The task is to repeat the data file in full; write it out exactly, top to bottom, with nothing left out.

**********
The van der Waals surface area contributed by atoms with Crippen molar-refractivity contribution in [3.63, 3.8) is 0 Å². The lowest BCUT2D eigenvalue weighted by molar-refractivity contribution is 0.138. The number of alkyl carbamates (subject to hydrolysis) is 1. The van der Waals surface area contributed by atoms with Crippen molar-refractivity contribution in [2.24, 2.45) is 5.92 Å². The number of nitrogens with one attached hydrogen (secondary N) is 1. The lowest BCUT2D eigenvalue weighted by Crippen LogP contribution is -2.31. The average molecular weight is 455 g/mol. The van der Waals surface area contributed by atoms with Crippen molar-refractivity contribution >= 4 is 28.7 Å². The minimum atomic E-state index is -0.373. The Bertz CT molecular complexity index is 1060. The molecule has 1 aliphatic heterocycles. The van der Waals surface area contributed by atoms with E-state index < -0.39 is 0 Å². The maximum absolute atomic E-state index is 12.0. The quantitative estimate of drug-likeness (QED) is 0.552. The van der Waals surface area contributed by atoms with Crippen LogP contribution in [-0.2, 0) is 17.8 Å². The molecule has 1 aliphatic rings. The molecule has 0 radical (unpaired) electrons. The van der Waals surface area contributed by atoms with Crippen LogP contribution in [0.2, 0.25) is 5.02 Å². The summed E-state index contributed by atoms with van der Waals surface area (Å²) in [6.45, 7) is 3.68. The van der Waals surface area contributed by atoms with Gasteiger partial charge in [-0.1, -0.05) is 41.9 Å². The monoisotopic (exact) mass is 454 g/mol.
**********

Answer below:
The van der Waals surface area contributed by atoms with Crippen molar-refractivity contribution in [3.63, 3.8) is 0 Å². The lowest BCUT2D eigenvalue weighted by molar-refractivity contribution is 0.138. The number of alkyl carbamates (subject to hydrolysis) is 1. The van der Waals surface area contributed by atoms with Crippen molar-refractivity contribution in [2.24, 2.45) is 5.92 Å². The number of nitrogens with one attached hydrogen (secondary N) is 1. The lowest BCUT2D eigenvalue weighted by Crippen LogP contribution is -2.31. The average molecular weight is 455 g/mol. The van der Waals surface area contributed by atoms with Crippen molar-refractivity contribution >= 4 is 28.7 Å². The minimum atomic E-state index is -0.373. The Bertz CT molecular complexity index is 1060. The molecule has 1 aliphatic heterocycles. The van der Waals surface area contributed by atoms with E-state index < -0.39 is 0 Å². The maximum absolute atomic E-state index is 12.0. The quantitative estimate of drug-likeness (QED) is 0.552. The van der Waals surface area contributed by atoms with Crippen LogP contribution in [-0.2, 0) is 17.8 Å². The molecule has 1 aliphatic rings. The molecule has 0 radical (unpaired) electrons. The van der Waals surface area contributed by atoms with Crippen LogP contribution in [0.2, 0.25) is 5.02 Å². The summed E-state index contributed by atoms with van der Waals surface area (Å²) in [6.45, 7) is 3.68. The van der Waals surface area contributed by atoms with Gasteiger partial charge in [-0.1, -0.05) is 41.9 Å². The monoisotopic (exact) mass is 454 g/mol.